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I have a wonderful treat for you! This week’s blog post is from Dr. Jacqueline Soule.

Chances are that her name sounds familiar and that is because she is a noted plant expert and well-known author of several books on desert gardening.

Jacqueline grew up in Tucson and currently resides there where she enjoys growing low-maintenance plants that add beauty, which thrive in the desert.

I am fortunate to call Jacqueline my friend and we are both part of SWGardening.com I am excited to share with you her post on Germander.

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Germander (Teucrium chamaedrys) Photo by Amadej Trnkoczy cc 3.0

Gorgeous Germander 

by Jacqueline A. Soule, Ph.D.

Special for AZ Plant Lady, 03 2020

Germander is a gorgeously green low-water ground cover that grows well in Arizona, is great for pollinators, and happens to be usable as a culinary herb.  

Greeting from another desert garden this week – that of garden writer Jacqueline Soule, who lives in Tucson (Gardening With Soule – in the Land of El Sol).  Noelle has graciously shared her space this week to allow me to introduce you to one herb for your landscaping.  

https://gardeningwithsoule.com/

Germander Has a Long History

This handsome herb was brought to the mission gardens of Arizona in 1698 by Father Kino.  Germanders are native to the rocky hillsides of Greece and Turkey, where they get rain only in the winter.  This means they tolerate dry and hot conditions well!

Germander (Teucrium chamaedrys) growing in a Sedona garden.

Which One to Use?

There are around 100 species of germander!  The one most commonly used in landscaping is the wall germander (Teucrium chamaedrys).  This species has tiny, bright green, rounded leaves.  The creeping germander is the same species, but has been selected over time to be a low ground cover (Teucrium chamaedrys var. prostratum).  Both of these are available at many local nurseries (but not big box stores).

For landscaping, germander offers a gorgeous bright, forest-green.  I confess, I prefer this color in general over the blue-green of rosemary.  Even in poor soil and with little water, germander grows to form a dark green carpet, about 2 feet around per plant, the creeping germander a bare 4 to 6 inches tall.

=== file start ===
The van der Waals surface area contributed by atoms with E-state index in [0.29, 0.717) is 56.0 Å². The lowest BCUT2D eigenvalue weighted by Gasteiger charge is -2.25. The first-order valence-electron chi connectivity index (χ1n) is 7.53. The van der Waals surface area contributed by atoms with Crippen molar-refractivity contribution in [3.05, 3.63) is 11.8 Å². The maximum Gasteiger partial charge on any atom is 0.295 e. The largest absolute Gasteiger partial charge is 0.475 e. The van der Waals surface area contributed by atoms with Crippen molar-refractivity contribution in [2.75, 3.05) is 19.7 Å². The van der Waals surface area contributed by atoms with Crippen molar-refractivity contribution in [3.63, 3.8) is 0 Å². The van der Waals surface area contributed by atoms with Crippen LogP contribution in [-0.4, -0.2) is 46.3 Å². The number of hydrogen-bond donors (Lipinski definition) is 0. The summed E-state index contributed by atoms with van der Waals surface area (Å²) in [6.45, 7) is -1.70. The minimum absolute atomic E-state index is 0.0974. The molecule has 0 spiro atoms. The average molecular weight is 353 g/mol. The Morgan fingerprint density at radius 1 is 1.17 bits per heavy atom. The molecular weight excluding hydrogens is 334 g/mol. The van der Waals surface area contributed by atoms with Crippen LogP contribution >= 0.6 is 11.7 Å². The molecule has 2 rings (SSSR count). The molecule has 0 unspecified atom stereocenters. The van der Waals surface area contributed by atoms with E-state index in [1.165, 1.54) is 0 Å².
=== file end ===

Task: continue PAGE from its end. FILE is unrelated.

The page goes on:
Germaders grow well in alkaline (unamended) desert soil, in full sun to part shade situations.  Reflected summer light is tad too much for them, so not under picture windows.

Teucrium chamaedrys by Amadej Trnkoczy cc 3.0 002

Fragrant Flowers

Both germander and rosemary have many oil glands in their leaves and are fragrant plants.  But then there are the flowers!  Germander flowers are far more fragrant than rosemary.  Germander blooms are almost honey-scented, like sweet alyssum.  Like rosemary, germander are bee pollinated, by both European honey bees and by our native Arizona solitary bees, with occasional butterfly visitors.

Use In Your Landscape

Both rosemary and germander can be used in roasting potatoes or to add flavor to meat dishes.  I use either herb to scrub down the grill prior to cooking – depends on which needs pruning.  In ancient Greece, hunters would field dress their meat with germander, often found growing wild in the hills.  (It may have anti-microbial properties.)  Germander abounds on Greek hillsides because the strong oils render it unpalatable to wildlife.  I won’t promise it is rabbit proof, but those “wascally wabbits” don’t bother mine.  

Herbs that can be used to create a beautiful, low-water-using, edible, Southwest landscape are numerous. Learn more in this webinar offered March 25, 2020 by the Herb Society of America – only $5 and you don’t have to drive anywhere! Or in April, drive to Carefree, where Jacqueline will speak about “Gardening for Fragrance” on April 18 2020.

Want to learn more from Jacqueline? Check out two of her most popular books –  Arizona, Nevada & New Mexico Month-by-Month Gardening and Southwest Fruit & Vegetable Gardening.

You can follow her on Facebook and Instagram.

Day 6 of our road trip began with gray, dreary skies and a chilly breeze.  


We decided to spend our time in Madison, Wisconsin by seeing the Olbrich Botanical Gardens, which were rated as the #1 attraction by Trip Advisor.


As we left our hotel, we were faced by roads under construction.  



Summer is the time for all road construction throughout the midwest because cold, wintery conditions are not conducive to construction.


Once we arrived at the gardens, we were greeted by the sight of containers filled with a combination of edible and ornamental plants.

I love how the blue of the lobelia contrasts with the bright green of the parsley and ‘Red Sail’ lettuce.


Cabbage is one of my favorite edible plants to add to containers.  

All of these edible plants can be grown in pots in my southwestern garden, but are planted in fall, not spring like in Wisconsin.